Mortgage Interest Deductions – Eliminated or Not?

Larry A. Matos, Century 21 M & M Real Estate President

Larry A. Matos, Century 21 M & M Real Estate President/Broker

Lately, REALTORS®  have been getting a lot of questions asked about mortgage interest deductions – will they be eliminated? Larry Matos, President and Broker for CENTURY 21 M&M says, “If the mortgage interest deductions were to be eliminated, there wouldn’t be an incentive for people to buy a home. In this economy, with as many lobbyists  in Washington fighting against this proposal – it will not happen”.

The ‘mortgage interest deduction’ is the cornerstone of the United States housing policy; If you own a home, you get a tax deduction on your mortgage interest. This makes owning a home more attractive, and supporters believe helps stabilize neighborhoods.

But the mortgage interest deduction could end up on the chopping block as the government tries to balance the budget and deal with the country’s deficit. Some people argue that the policy should be changed because it doesn’t really encourage home ownership, and, the policy isn’t giving enough of a tax break to lower-income families.

According to the Wall Street Journal, “Deficit Plan Wins Backers” dated December 2, 2010, “Obama administration officials said they would harvest many of the [White House Deficit] commission’s ideas as the president assembles a budget plan for 2012. They pointed to cuts in defense spending, limiting tax deductions [including the mortgage interest deduction] and a broad overhaul of Social Security as areas to pursue”.

Despite all of the talk, it will be difficult to revamp a tax deduction that has been around for almost a century. According to Guy Cecala, publisher of Inside Mortgage Finance, “REALTORS, homebuilders, everybody who has a vested interest in preserving this [mortgage interest deduction], have a very strong voice on Capitol Hill. They’ve done a pretty good job of keeping everybody’s hands off…”

Larry Matos, President and Broker for CENTURY 21 M&M states, “The mortgage interest deduction is probably most helpful to people who have purchased their homes recently, due to the fact that a large portion of each monthly payment goes toward paying the interest. As the loan matures, the interest portion decreases and the principal portion increases. We cannot afford for that benefit to go away.”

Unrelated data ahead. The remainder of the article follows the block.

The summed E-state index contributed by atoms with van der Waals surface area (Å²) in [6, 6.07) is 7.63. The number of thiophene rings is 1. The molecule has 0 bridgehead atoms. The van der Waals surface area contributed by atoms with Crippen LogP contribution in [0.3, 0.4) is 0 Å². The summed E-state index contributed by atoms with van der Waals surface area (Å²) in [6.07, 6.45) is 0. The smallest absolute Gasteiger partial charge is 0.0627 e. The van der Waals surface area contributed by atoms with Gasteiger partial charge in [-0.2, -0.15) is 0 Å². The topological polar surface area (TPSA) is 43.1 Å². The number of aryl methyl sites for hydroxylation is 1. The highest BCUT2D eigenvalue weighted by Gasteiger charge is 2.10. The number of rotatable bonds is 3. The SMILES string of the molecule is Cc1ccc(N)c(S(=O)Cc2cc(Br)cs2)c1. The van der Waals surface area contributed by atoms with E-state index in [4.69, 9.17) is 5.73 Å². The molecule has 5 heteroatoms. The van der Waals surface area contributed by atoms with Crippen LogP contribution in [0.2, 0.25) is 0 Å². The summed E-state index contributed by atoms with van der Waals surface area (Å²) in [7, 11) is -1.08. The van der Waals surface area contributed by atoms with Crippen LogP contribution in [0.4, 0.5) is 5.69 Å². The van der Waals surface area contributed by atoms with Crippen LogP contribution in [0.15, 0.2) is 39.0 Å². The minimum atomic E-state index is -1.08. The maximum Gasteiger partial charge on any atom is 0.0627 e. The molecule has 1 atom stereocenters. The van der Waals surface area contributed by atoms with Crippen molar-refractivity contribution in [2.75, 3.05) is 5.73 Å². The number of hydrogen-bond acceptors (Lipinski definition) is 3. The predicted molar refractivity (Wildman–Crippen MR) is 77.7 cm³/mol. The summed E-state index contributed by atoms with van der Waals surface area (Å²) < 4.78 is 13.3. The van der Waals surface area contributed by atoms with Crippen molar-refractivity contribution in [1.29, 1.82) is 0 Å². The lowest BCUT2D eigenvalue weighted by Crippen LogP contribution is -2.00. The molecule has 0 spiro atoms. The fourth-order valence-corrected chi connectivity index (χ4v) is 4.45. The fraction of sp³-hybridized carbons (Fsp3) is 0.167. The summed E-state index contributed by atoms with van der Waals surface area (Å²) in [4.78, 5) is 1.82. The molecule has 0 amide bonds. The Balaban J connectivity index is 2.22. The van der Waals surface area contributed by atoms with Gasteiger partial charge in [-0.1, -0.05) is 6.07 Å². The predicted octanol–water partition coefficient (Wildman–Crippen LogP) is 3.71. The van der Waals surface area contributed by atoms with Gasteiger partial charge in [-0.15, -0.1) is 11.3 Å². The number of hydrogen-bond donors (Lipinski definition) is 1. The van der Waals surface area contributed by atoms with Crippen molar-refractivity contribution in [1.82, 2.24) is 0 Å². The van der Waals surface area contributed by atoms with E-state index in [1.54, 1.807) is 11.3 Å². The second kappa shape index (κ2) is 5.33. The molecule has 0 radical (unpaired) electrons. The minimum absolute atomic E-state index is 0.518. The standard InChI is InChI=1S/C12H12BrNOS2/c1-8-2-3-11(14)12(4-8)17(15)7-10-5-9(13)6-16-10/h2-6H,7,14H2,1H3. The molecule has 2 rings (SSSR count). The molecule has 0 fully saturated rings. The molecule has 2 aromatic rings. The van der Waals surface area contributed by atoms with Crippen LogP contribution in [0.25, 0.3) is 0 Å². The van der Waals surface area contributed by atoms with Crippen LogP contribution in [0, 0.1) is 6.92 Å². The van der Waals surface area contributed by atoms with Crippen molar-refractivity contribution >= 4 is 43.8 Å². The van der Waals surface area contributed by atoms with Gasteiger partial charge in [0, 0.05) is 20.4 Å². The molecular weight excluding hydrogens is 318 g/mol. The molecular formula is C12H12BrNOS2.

For those earning between $40K and $75K per year save only about $523 and for those earning over $250K the savings averages about $5,459. Some consumer groups are recommending a yearly tax credit of up to $5,000 to moderate and low income families, instead of the ‘mortgage interest deductions‘.

However, the Obama administration’s proposed 2012 budget would lower the value of the mortgage interest deduction for families with household incomes of more than $250K. But it should be noted that similar deduction eliminations have been proposed in the two previous budgets to no effect.

NOTE: As with any questions of this nature, CENTURY 21 M&M Real Estate Agents refer clients to their tax attorney or accountant for the answers.

2009-The Year of Rock-Bottom Real Estate Pricing, Low Interest Rates and a Tax Credit

C21MM Happy New Year!

2009 is at an end and the general opinion is that it was a good year for home buyers. The number of home sales increased by 7.7% over 2008 due to three important factors; home prices dropped to record lows due to short sales and foreclosures, interest rates dropped with 30 year fixed rates as low as 4% and President Obama signed a bill that offered a first time home buyers a tax credit of $8000. For more information on the 2010 version of this bill, go to the Homebuyers Tax Credit Changes.